When I went looking for this sort of structure in 2011, just after I received the Hermitage vision, I couldn’t find any groups doing anything close to what I needed to do. There were a few Pagans writing about monasticism online, but none who were located anywhere near me, so I decided to go it alone. Building up a polytheist monastic lifestyle from scratch, with no established models to follow, is challenging, time-consuming, and labor-intensive. It’s very much a trial-and-error process. But without any real alternative, I simply learn to live my calling as best I can.
 
I maintain my Hermitage as a place for quiet meditation, devotion, prayer, study, and hospitality. I consider hospitality to be important for a Pagan monastic — particularly an anchoress — in part because modern revived polytheism is still in its infancy. So few of us are doing this work right now that it’s helpful just to get word out there that polytheist monasticism is a thing. Right now, I host visitors on a gift-for-a-gift basis for leisurely library reading sessions and a geomantic divination study group, as well as for overnighters and weekend spiritual retreats focused on contemplative practices in spaces of sacred endarkenment. In a larger space that allowed for more separation between my personal living spaces and the spaces I make available for community use, perhaps I could organize longer intensives focused on contemplative practices one day.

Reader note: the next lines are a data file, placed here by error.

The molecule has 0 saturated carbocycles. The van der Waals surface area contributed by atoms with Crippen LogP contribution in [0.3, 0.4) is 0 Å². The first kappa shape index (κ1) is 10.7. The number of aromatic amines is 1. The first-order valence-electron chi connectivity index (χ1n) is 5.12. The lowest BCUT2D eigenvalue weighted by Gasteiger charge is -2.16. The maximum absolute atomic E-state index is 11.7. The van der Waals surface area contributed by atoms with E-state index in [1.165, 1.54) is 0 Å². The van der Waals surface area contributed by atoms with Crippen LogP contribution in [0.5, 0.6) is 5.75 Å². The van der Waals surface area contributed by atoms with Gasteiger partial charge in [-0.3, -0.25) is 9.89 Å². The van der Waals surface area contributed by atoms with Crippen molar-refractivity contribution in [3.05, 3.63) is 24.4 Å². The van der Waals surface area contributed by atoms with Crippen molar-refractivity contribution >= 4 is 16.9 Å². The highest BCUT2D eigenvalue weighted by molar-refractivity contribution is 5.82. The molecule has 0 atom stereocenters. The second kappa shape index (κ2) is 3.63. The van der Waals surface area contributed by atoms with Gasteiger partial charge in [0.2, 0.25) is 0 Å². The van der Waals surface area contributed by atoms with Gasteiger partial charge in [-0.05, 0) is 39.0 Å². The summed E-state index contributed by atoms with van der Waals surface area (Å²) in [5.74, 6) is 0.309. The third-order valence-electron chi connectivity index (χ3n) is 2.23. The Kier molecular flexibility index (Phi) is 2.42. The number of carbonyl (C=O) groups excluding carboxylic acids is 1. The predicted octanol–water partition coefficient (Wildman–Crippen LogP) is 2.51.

In recent years, interest in monasticism has been growing in our communities. At the Many Gods West conference this year, I was approached several times by people who expressed interest in polytheist monasticism. I’m now seeing evidence that there is sufficient interest in polytheist monasticism to sustain a fairly sizable online discussion forum, at the very least. (Too bad my hands are full enough with unpaid labor elsewhere that I don’t have sufficient time to start and maintain one!)

So what do I actually do at the Hermitage, then? Here are my contemplative practices:
 
(Note: I’ve found Maia Duerr and Katya Lesher’s Tree of Contemplative Practices useful in putting together a contemplative practice that works for my path. I’ve taken up at least one practice from every branch of this tree.)